Tony and his family visited Green Lake 17 years ago and fell in love immediately with the lake’s beauty, land, and the homes surrounding Green Lake. It didn’t take him long to make Green Lake a second place to call home. Just two years later, Tony and his family became seasonal residents after purchasing and renovating a little stone cottage on Tuleta Hill and they’ve been enjoying it ever since. Tony is a general contractor and attended the University of Miami, FL and Northwestern Illinois University. His special interests are boats, cars, and
Special thanks to retired Board Members
As we welcomed two new board members, we also said good-bye to board members, Leo Duwe and Yvonne Richter.
Leo spent more than a decade serving on the GLA Board, partaking in various committees and activities. Yvonne shared her talents coordinating and implementing event details for the programs and gala committees, and we are grateful she will continue to serve as a gala committee member. We want to thank them for their commitment to the organization and the countless hours participating on GLA Committees and volunteering at events. We appreciate the time and dedication they provided during their terms and thank them for their contributions to the GLA.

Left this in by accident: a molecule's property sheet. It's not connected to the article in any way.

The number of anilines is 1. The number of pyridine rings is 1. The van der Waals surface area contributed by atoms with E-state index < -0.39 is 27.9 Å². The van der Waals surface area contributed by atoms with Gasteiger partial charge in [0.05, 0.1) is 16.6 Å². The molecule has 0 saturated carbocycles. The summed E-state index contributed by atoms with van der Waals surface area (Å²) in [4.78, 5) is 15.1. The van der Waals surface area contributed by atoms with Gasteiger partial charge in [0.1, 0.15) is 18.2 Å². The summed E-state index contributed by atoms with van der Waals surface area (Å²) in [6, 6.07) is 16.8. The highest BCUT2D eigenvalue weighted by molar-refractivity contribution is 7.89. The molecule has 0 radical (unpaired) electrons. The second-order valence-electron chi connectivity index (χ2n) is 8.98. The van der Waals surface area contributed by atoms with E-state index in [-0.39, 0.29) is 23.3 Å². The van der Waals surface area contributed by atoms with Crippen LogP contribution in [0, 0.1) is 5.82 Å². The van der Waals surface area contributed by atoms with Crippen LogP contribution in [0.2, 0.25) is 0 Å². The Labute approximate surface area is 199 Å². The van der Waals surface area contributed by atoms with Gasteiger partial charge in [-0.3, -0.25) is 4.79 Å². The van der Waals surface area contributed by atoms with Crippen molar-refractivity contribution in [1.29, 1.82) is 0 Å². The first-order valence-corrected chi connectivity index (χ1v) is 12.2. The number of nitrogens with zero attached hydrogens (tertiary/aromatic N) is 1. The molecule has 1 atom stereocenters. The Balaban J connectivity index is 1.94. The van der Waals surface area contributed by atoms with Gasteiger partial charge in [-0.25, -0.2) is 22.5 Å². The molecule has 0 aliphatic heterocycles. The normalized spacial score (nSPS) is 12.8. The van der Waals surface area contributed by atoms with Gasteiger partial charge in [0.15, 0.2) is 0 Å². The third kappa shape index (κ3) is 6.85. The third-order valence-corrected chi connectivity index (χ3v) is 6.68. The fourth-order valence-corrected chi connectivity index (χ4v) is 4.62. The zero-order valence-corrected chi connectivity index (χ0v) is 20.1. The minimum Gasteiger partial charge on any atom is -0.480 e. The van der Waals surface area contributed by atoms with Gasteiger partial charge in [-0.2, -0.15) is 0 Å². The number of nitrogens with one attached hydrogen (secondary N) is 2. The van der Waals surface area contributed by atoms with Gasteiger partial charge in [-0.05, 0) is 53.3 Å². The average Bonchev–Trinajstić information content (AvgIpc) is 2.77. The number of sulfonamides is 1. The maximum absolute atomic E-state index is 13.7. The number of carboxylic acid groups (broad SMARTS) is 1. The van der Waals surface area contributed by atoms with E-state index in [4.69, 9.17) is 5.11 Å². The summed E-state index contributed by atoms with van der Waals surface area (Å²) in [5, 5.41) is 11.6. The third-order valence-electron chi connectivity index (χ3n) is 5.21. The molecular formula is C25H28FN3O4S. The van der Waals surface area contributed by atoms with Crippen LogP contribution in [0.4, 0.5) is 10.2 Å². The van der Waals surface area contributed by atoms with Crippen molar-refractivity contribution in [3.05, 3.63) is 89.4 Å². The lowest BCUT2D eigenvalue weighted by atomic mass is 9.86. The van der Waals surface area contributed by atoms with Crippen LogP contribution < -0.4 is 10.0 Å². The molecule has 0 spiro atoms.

architecture. For more than 30 years, John and his family have been seasonal residents in the Green Lake Conference Center. He and his family first began vacationing here in the ‘70s and have always had a love for the lake. John purchased land and built his Green Lake home in 1982.